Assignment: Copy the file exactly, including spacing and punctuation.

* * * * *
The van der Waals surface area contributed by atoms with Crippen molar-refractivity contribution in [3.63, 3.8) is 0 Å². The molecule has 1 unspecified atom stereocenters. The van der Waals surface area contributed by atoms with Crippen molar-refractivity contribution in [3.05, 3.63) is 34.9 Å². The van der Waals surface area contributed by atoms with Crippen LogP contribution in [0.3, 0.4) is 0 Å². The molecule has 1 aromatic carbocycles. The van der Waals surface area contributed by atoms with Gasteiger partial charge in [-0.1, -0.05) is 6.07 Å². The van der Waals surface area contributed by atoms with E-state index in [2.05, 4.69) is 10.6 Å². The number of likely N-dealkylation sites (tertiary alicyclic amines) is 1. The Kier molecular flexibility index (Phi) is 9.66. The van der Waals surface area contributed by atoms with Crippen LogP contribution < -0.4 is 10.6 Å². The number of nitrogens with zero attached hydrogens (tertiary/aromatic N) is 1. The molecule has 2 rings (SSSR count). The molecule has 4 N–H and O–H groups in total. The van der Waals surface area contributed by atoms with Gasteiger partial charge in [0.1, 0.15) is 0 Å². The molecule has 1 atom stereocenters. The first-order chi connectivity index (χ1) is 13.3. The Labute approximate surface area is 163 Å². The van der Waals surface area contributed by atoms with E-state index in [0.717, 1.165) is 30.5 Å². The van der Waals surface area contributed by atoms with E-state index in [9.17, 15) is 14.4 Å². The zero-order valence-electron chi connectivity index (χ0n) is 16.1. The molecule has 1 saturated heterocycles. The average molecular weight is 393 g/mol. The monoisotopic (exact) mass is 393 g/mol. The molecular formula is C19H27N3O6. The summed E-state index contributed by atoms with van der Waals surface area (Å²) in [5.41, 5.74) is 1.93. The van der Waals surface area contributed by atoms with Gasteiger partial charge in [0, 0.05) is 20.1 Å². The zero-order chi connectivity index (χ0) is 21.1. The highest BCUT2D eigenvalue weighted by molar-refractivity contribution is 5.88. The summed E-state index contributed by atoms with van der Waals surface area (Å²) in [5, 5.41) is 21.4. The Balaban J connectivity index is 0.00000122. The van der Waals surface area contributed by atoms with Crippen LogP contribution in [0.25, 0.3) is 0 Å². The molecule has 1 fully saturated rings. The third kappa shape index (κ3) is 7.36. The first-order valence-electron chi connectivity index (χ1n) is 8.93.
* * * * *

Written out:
The van der Waals surface area contributed by atoms with Crippen molar-refractivity contribution in [3.63, 3.8) is 0 Å². The molecule has 1 unspecified atom stereocenters. The van der Waals surface area contributed by atoms with Crippen molar-refractivity contribution in [3.05, 3.63) is 34.9 Å². The van der Waals surface area contributed by atoms with Crippen LogP contribution in [0.3, 0.4) is 0 Å². The molecule has 1 aromatic carbocycles. The van der Waals surface area contributed by atoms with Gasteiger partial charge in [-0.1, -0.05) is 6.07 Å². The van der Waals surface area contributed by atoms with E-state index in [2.05, 4.69) is 10.6 Å². The number of likely N-dealkylation sites (tertiary alicyclic amines) is 1. The Kier molecular flexibility index (Phi) is 9.66. The van der Waals surface area contributed by atoms with Crippen LogP contribution < -0.4 is 10.6 Å². The number of nitrogens with zero attached hydrogens (tertiary/aromatic N) is 1. The molecule has 2 rings (SSSR count). The molecule has 4 N–H and O–H groups in total. The van der Waals surface area contributed by atoms with Gasteiger partial charge in [0.1, 0.15) is 0 Å². The molecule has 1 atom stereocenters. The first-order chi connectivity index (χ1) is 13.3. The Labute approximate surface area is 163 Å². The van der Waals surface area contributed by atoms with E-state index in [0.717, 1.165) is 30.5 Å². The van der Waals surface area contributed by atoms with E-state index in [9.17, 15) is 14.4 Å². The zero-order valence-electron chi connectivity index (χ0n) is 16.1. The molecule has 1 saturated heterocycles. The average molecular weight is 393 g/mol. The monoisotopic (exact) mass is 393 g/mol. The molecular formula is C19H27N3O6. The summed E-state index contributed by atoms with van der Waals surface area (Å²) in [5.41, 5.74) is 1.93. The van der Waals surface area contributed by atoms with Gasteiger partial charge in [0, 0.05) is 20.1 Å². The zero-order chi connectivity index (χ0) is 21.1. The highest BCUT2D eigenvalue weighted by molar-refractivity contribution is 5.88. The summed E-state index contributed by atoms with van der Waals surface area (Å²) in [5, 5.41) is 21.4. The Balaban J connectivity index is 0.00000122. The van der Waals surface area contributed by atoms with Crippen LogP contribution in [0.25, 0.3) is 0 Å². The molecule has 1 fully saturated rings. The third kappa shape index (κ3) is 7.36. The first-order valence-electron chi connectivity index (χ1n) is 8.93.